I’ve just been chatting to a group of student protestors from the Occupy Warwick camp and came away feeling buoyed up by the calm, intelligent commitment of many of our students. We talked about public space, the deligitimisation of public citizenship, activist tactics and much else. While I got to sit in the “status” seat — they were just pallets, but position is everything! — and I while I talked solo for the first ten minutes, after that it was a genuinely open discussion, with the students challenging me and each other, thinking about points raised, giving me ideas. It was what I want all my seminars to be like.

That got me thinking about why seminars are not usually like that. They tend to be a bit more stilted, a bit more ‘plodding through the material.’ Here are a couple of thoughts.

  1. The Occupy Warwick people have created a space that is focused on their agenda, not academics. It was not about “the exam”, it was not about Home Office-mandated “monitoring points”, it was their space to discuss and learn their stuff, and anyone was welcome to pop in. No-one paid a fee to be there.
  2. Classrooms send too many signals of “me teacher, you ignorant drop-kick”. All sitting around in a tent freezing our arses off together minimised that. So too, however, would some nice comfy couches, some heating and a coffee machine. I’m not recommending we do all our teaching in tents, but too much teaching room design is simply Dickensian.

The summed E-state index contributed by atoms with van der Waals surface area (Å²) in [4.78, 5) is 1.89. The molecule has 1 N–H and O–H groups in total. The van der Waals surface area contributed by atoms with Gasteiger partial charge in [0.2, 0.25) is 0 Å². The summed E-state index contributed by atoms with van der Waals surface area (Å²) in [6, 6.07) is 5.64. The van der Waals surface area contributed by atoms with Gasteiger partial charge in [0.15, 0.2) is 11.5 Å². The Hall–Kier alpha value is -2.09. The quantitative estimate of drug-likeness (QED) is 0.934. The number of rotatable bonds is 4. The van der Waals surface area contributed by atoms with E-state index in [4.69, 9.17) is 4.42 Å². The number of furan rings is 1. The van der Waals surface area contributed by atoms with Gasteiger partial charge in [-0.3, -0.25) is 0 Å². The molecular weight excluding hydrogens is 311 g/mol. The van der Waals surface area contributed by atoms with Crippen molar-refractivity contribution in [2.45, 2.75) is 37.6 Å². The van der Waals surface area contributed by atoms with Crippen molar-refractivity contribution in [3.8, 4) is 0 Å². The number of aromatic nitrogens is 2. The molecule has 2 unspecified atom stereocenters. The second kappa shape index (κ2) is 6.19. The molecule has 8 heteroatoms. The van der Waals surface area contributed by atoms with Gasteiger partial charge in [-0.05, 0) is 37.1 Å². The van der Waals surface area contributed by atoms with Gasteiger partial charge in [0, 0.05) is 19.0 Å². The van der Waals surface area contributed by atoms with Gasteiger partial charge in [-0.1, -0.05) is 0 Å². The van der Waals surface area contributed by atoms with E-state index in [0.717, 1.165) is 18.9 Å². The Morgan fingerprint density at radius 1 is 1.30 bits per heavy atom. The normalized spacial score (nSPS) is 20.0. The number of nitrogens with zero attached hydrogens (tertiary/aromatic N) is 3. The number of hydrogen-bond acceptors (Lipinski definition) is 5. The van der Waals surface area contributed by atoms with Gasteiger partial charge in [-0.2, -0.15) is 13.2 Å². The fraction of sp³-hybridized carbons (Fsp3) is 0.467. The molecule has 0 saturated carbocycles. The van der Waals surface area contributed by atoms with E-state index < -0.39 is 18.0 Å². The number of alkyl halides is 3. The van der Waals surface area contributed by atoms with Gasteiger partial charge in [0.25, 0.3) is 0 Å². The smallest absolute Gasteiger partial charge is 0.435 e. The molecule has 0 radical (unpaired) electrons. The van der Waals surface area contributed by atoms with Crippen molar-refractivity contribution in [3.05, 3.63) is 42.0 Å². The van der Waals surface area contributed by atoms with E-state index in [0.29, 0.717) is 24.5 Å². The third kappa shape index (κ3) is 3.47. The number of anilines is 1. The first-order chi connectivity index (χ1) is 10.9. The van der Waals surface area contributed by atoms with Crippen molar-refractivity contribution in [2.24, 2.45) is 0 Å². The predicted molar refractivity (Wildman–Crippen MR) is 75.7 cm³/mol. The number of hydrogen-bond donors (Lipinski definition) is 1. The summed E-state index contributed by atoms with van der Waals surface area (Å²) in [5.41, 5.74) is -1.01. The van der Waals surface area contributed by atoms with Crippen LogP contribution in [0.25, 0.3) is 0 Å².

So, while I felt tremendously cheered by a fine bunch of young people, I then got slightly depressed about my university’s predictably uncomprehending approach to this kind of thing. OK, they are not UC Davis, not by a long stretch. But when the Deputy Registrar tries to ask the students to shut it down because the extra security they have had to hire needs to be diverted for the staff Christmas party, you have to wonder about management’s priorities. Cake and party poppers good; free deliberative spaces not good. In a university. Right.

Universities try to promote themselves as essential in a democracy, because they promote free thinking, creativity, probing and inquiry. They try to justify their use of public money on that basis. But they then tell people that such thinking needs to be done on the university’s terms alone, put up “private property” signs and charge big fees for the privilege. Academics play into this intellectual authority game in so many ways.

We are a long, long way from the days when universities were fairly anarchic places — sometimes with student control, sometimes self-managing scholarly communities — and there are many reasons to be thankful that that is the case. But many universities at present are trying to have their cake and eat it too, trying to present themselves as essential public spaces for free inquiry, while quashing unsanctioned attempts at doing that very thing.

That is to be resisted. Hooray for Occupy Warwick. Hooray for Occupy.

For more thoughts on democracy and public space, check out my book coming out next month.

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